The Alexander and Maxwell of our story represent people of our time who continue to “trim their crosses/faith”. One of the reasons why people do this is because they avoid suffering and prefer an easy life without Jesus. We know that a life without Jesus leads to eternal condemnation. To help us resist temptations that force us to “trim” or abandon our Christian faith amid our daily suffering, the liturgy of the Passion and Death of Jesus that we celebrate today invites us to reflect on the theme of the Holy Cross of Jesus and our own crosses. This theme is centered on the suffering of an unknown servant of the Lord (first reading), of that of Jesus (the Gospel), and the suffering that you and I endure daily.  

In the first reading, the prophet Isaiah sings of the suffering servant, sinless and defenseless, silently facing affliction and condemnation. This reading commences with God claiming this “suffering servant” as “my servant”. Despite his sufferings, God said that “his servant” shall prosper, be raised high, and be greatly exalted. (Isaiah 52: 13). Our suffering will not last eternally. God is telling us that our suffering will end one day, and we will prosper. While the people looked at this suffering man as being punished by God, Isaiah said that it was the infirmities of the people he bore and their sufferings that he endured. Like a sheep, he did not resist nor protest. He suffered in silence. Notice the promise God made to “his servant” if he fulfills his mission and gives his life as an offering for the sins of others: “He shall see his descendants in a long life, and the will of the Lord shall be accomplished through him.” (Isaiah 53: 10). And his reward is to have a place among the great and to divide the spoils with the mighty. (v. 12). So, for the will of God to be accomplished through us, and for us to have a place among the righteous in God’s kingdom, we are called not to “trim” our cross/faith but to carry it entirely until last day of our earthly lives.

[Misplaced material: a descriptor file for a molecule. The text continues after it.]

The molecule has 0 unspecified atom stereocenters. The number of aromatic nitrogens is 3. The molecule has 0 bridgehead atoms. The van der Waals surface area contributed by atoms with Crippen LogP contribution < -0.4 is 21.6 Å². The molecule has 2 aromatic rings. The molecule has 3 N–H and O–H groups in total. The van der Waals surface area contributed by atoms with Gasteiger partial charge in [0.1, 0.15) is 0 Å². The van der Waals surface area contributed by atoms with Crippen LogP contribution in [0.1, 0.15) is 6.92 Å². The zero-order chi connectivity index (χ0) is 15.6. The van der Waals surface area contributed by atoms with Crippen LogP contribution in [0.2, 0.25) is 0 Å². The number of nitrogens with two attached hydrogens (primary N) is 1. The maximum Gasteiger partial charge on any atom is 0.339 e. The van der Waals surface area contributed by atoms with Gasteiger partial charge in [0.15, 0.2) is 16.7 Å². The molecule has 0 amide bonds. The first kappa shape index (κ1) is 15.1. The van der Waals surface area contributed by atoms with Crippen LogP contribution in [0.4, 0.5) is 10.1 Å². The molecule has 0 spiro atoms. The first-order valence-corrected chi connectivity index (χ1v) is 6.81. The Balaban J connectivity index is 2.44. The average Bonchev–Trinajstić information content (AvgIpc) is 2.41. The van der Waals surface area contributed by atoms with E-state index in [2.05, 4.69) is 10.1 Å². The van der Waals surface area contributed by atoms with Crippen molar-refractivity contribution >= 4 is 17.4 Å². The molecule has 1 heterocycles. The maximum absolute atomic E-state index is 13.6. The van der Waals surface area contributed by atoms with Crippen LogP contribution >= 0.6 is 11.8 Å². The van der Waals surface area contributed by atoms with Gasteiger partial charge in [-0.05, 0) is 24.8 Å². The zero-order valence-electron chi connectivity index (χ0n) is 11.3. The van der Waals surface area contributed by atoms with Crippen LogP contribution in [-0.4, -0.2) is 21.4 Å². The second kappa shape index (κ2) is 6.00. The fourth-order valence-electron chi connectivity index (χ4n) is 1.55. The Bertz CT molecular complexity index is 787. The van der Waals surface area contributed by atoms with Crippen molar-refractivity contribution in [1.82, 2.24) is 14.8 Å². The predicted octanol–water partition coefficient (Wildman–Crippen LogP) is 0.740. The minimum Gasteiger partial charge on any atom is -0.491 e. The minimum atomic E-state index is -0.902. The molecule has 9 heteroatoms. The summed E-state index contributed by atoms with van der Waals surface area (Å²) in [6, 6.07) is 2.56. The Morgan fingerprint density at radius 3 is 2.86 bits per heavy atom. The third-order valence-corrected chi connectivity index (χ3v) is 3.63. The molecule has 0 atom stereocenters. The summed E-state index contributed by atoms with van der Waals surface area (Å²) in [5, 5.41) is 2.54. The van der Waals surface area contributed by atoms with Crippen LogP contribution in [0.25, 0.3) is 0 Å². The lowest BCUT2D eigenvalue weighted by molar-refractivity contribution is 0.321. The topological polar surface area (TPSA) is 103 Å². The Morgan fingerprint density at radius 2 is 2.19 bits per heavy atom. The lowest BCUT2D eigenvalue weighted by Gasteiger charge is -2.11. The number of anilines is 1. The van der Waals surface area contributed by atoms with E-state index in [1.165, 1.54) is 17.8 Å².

The Church applies all that happened to the “suffering servant” of our first reading to Jesus. Suffering was no less part of Jesus’ life as we heard in the Gospel, the account of the Passion of Jesus according to John. Before his Passion, Jesus went through numerous sufferings. He spent forty days in prayer and fasting in the wilderness, so he experienced hunger. He received rejections, even in his hometown. He went through frustrations several times with his disciples who repeatedly missed the points of his lessons. In his ministry of teaching and healing people, sometimes he needed time for himself to rest, but the crowds kept going to him and making him so busy and overwhelmed. During his passion, as Saint John tells us in today’s Gospel account, our Lord felt abandoned by his closest friends when he was arrested. Judas betrayed him. He is accused unjustly, revealed to the public as a common criminal, tortured, treated as an object of ridicule, and crucified on the cross. We cannot imagine all the suffering of dying on the cross. Our Lord went through a lot before and during his passion. He accepted to suffer and die because of the sins of all of us so that we might be saved. Despite all his suffering, Jesus “did not trim his faith”. He did not disobey God. You and I no doubt experience suffering moments on our own “way of the cross”. We are called not “to trim our cross/faith”, meaning not to disobey God, but to carry it until the end of our earthly pilgrimage.